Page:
Value-Based Benefits: Are We There Yet?

Jeff Elliott for HealthLeaders Media, February 16, 2011

By any name, value-based health insurance programs are gaining traction as employers look to control their healthcare costs.

Last fall, HealthLeaders reported on two studies published in Health Affairs that reached similar conclusions regarding emerging value-based insurance design (VBID) programs: Lower member out-of-pocket costs for high-value chronic illness prescriptions encourages more faithful adherence to medication.

The somewhat more broadly defined value-based benefit design (VBBD) programs aim to pair a wide range of incentives—including cash—with member engagement in both high- and low-value activities, including a commitment to a healthier lifestyle via participation in wellness or disease management programs.

In theory, this will lead to improved long-term outcomes via lower utilization of high-value treatments. After all, according to results of the just-released HealthLeaders Media Industry Survey, 61% of healthcare leaders say overutilization of services is the top driver of healthcare costs.

But is it still just a theory? Theoretically, yes, as the concept is relatively new and lacks significant case-driven data given that conclusions are based on long-term results. But greater scientific evidence from predictive models detailing anticipated financial benefits may be stating the case for value-based programs loud and clear.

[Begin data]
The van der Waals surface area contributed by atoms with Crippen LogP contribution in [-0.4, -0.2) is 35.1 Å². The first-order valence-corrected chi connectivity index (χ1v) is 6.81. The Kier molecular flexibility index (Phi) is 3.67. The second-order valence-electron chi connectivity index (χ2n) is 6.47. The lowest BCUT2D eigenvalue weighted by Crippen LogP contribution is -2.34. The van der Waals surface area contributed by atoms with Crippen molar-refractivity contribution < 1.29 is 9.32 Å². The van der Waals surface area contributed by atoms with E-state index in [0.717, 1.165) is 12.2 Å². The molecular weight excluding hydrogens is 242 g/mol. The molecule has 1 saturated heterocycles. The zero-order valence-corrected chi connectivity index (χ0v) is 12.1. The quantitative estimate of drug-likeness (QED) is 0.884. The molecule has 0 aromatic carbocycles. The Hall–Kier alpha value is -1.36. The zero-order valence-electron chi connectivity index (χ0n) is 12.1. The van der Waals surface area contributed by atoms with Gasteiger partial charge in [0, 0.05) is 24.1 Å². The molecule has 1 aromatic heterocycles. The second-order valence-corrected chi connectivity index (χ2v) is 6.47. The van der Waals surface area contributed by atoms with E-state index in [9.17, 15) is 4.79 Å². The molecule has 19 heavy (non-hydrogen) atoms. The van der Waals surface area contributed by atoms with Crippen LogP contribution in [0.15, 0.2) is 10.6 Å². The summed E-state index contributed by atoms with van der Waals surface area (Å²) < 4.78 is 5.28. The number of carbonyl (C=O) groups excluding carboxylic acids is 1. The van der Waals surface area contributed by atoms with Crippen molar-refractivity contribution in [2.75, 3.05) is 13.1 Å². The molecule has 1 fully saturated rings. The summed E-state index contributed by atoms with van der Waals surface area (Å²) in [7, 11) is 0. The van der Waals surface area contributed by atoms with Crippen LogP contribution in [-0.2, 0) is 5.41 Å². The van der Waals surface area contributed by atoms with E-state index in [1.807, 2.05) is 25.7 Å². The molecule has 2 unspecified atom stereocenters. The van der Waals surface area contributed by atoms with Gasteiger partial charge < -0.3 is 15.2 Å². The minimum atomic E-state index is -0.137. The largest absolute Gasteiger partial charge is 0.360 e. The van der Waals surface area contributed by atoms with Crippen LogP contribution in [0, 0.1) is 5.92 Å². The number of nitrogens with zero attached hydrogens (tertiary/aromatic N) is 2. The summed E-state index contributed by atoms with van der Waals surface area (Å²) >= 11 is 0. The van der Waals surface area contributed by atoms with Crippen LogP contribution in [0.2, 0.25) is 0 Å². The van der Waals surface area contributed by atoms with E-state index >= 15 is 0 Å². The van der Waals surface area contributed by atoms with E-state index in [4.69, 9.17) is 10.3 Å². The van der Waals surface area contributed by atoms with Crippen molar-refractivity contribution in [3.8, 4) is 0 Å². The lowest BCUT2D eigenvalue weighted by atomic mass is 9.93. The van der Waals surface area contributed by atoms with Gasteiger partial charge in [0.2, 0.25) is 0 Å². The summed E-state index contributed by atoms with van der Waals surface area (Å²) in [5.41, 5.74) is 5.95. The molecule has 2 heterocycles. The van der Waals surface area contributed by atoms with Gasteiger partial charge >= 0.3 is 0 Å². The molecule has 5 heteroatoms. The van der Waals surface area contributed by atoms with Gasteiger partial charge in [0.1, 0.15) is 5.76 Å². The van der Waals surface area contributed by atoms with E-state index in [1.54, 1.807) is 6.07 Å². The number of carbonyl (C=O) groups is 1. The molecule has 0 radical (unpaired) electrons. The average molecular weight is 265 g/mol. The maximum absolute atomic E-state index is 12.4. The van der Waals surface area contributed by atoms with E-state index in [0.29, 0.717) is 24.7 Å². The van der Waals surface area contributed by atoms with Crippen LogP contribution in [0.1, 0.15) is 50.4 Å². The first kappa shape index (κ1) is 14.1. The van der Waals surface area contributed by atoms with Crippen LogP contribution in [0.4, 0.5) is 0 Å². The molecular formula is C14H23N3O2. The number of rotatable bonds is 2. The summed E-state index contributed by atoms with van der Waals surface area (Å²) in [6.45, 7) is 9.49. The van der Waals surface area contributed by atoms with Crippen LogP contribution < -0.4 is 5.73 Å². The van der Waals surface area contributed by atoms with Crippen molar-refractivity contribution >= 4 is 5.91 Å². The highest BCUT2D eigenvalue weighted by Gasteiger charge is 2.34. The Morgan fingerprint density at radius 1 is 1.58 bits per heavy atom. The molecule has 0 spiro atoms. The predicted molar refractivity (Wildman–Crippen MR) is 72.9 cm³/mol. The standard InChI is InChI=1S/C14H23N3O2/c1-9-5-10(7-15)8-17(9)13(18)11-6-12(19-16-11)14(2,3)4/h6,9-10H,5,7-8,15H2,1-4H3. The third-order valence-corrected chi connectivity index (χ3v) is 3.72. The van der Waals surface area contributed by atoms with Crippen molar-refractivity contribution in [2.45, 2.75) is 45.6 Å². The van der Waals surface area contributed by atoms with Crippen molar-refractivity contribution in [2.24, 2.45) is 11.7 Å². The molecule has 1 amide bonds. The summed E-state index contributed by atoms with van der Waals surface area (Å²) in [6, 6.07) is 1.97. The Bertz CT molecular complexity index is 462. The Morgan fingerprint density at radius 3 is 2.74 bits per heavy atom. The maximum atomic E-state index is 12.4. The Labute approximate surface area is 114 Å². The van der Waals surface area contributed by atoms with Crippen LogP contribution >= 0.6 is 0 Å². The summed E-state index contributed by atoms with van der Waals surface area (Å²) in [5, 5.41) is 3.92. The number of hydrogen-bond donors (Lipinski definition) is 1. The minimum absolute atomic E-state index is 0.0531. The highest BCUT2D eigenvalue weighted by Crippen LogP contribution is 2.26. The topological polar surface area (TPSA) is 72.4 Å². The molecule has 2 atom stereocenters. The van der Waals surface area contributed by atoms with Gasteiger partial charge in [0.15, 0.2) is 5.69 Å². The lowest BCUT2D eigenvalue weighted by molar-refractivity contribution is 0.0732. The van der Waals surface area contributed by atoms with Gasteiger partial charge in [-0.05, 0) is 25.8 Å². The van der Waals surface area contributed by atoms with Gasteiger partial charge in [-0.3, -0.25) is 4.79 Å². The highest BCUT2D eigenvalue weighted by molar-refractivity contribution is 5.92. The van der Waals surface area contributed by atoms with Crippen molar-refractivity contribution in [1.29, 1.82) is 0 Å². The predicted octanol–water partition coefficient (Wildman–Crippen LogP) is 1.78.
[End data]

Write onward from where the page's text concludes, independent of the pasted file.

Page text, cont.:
"Using plan designs and incentives to drive member engagement in high-value services can improve adherence, which ultimately leads to improved health status and long-term medical savings," said David Hom during a recent Webcast. Hom was a VBBD pioneer at Pitney Bowes—regarded as the first large employer to embrace a value-based program—and is now president of the care management and wellness division of SCIOinspire, a provider of business process analytics that specializes in, among other things, helping its customers determine the effectiveness of their care management efforts.

Facebook icon
LinkedIn icon
Twitter icon